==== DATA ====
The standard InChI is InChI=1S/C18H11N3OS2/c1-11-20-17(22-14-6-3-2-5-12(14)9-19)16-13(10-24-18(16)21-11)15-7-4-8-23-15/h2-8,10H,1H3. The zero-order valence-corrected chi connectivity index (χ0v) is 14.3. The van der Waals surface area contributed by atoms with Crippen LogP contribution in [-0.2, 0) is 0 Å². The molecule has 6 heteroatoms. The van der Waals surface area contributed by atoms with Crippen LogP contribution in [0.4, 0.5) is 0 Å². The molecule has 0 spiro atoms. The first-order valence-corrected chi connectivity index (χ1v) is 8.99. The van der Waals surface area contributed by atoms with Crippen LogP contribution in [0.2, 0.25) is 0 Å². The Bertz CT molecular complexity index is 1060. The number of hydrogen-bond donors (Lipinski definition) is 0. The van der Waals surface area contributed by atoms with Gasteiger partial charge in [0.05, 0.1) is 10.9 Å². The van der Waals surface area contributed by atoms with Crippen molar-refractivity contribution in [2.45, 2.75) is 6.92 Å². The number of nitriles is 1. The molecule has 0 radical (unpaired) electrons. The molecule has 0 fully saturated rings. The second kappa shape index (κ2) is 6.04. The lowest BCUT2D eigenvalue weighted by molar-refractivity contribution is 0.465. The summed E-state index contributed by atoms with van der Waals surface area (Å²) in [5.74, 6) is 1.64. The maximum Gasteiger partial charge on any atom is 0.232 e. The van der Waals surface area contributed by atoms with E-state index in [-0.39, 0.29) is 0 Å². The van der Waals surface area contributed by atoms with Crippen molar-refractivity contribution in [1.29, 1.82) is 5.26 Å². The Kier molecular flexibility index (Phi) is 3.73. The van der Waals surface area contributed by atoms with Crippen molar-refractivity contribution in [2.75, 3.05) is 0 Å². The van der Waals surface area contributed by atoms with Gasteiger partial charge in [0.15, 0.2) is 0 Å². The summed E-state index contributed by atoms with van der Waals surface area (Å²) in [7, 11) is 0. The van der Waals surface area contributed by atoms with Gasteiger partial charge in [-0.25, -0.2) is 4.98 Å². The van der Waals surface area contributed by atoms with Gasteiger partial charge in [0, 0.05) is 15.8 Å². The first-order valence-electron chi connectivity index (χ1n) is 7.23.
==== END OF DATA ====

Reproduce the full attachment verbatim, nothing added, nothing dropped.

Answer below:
The standard InChI is InChI=1S/C18H11N3OS2/c1-11-20-17(22-14-6-3-2-5-12(14)9-19)16-13(10-24-18(16)21-11)15-7-4-8-23-15/h2-8,10H,1H3. The zero-order valence-corrected chi connectivity index (χ0v) is 14.3. The van der Waals surface area contributed by atoms with Crippen LogP contribution in [-0.2, 0) is 0 Å². The molecule has 6 heteroatoms. The van der Waals surface area contributed by atoms with Crippen LogP contribution in [0.4, 0.5) is 0 Å². The molecule has 0 spiro atoms. The first-order valence-corrected chi connectivity index (χ1v) is 8.99. The van der Waals surface area contributed by atoms with Crippen LogP contribution in [0.2, 0.25) is 0 Å². The Bertz CT molecular complexity index is 1060. The number of hydrogen-bond donors (Lipinski definition) is 0. The van der Waals surface area contributed by atoms with Gasteiger partial charge in [0.05, 0.1) is 10.9 Å². The van der Waals surface area contributed by atoms with Crippen molar-refractivity contribution in [2.45, 2.75) is 6.92 Å². The number of nitriles is 1. The molecule has 0 radical (unpaired) electrons. The molecule has 0 fully saturated rings. The second kappa shape index (κ2) is 6.04. The lowest BCUT2D eigenvalue weighted by molar-refractivity contribution is 0.465. The summed E-state index contributed by atoms with van der Waals surface area (Å²) in [5.74, 6) is 1.64. The maximum Gasteiger partial charge on any atom is 0.232 e. The van der Waals surface area contributed by atoms with E-state index in [-0.39, 0.29) is 0 Å². The van der Waals surface area contributed by atoms with Crippen molar-refractivity contribution in [1.29, 1.82) is 5.26 Å². The Kier molecular flexibility index (Phi) is 3.73. The van der Waals surface area contributed by atoms with Crippen molar-refractivity contribution in [2.75, 3.05) is 0 Å². The van der Waals surface area contributed by atoms with Gasteiger partial charge in [0.15, 0.2) is 0 Å². The summed E-state index contributed by atoms with van der Waals surface area (Å²) in [7, 11) is 0. The van der Waals surface area contributed by atoms with Gasteiger partial charge in [-0.25, -0.2) is 4.98 Å². The van der Waals surface area contributed by atoms with Gasteiger partial charge in [0, 0.05) is 15.8 Å². The first-order valence-electron chi connectivity index (χ1n) is 7.23.